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We won’t hit housing targets, admits Gove

Written by: John Fitzsimons
The government has admitted it is “unlikely” it will meet its housebuilding targets for the year.

Michael Gove, the secretary of state for levelling up, housing and communities, told his department’s select committee that while housebuilding had hit record highs before the pandemic, a “number of economic headwinds” had made it more difficult to produce the 300,000 new homes that the government had targeted.

However, he argued that the target remained in place and that the government will do everything it can to meet it, despite the factors which will “make it more difficult” to achieve.

Recent analysis by Unlatch found that the government missed its target by 40 per cent in 2021.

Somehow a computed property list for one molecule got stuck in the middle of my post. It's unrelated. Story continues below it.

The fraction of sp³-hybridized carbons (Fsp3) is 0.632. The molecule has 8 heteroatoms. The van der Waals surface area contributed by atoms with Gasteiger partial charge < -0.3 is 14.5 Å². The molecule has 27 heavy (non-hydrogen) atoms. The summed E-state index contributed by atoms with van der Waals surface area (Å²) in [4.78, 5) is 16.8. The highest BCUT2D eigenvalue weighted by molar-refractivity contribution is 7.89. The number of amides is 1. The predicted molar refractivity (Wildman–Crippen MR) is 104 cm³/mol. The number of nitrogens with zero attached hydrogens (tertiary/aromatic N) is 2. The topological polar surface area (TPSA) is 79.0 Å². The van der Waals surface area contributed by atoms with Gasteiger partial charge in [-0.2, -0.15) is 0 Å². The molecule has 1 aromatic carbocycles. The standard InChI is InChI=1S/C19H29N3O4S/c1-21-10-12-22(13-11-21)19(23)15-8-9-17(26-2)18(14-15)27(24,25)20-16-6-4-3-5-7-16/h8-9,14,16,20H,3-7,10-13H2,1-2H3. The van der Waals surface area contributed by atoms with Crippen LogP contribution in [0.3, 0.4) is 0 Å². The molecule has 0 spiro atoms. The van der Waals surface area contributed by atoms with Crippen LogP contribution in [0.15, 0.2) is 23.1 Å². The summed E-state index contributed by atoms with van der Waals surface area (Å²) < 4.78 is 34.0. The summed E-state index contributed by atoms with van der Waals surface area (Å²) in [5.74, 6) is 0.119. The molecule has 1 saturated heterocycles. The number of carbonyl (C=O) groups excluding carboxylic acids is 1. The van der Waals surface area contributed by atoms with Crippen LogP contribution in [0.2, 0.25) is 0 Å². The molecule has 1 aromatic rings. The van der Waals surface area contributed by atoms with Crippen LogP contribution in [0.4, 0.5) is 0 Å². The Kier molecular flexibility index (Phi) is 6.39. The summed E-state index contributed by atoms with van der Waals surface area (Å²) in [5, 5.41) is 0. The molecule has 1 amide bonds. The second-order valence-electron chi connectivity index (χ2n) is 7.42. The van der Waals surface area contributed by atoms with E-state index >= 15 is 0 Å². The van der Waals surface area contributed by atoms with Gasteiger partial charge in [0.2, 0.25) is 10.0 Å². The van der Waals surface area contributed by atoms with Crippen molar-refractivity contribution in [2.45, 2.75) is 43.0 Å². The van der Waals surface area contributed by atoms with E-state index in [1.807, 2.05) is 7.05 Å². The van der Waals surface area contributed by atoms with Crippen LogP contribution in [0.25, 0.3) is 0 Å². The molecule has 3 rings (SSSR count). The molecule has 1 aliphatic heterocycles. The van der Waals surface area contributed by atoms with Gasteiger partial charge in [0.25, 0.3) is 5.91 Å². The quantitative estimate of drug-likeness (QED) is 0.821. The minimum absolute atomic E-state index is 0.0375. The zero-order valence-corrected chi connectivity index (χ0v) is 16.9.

Gove also admitted that the government has not yet worked out how it is going to fund its new Right to Buy scheme.

The initiative was announced last week, with the aim of allowing housing association tenants to purchase their homes at discounted rates, depending on the length of their tenancy.

However, Gove admitted that he was not yet in a position to explain how it would be funded, other than that it would not come from his department’s existing budget.

He said: “By definition we better crack on, because we can’t necessarily have the conversations with housing associations we’d like without having a great degree of assurance of funding. That’s entirely understandable on their part.”

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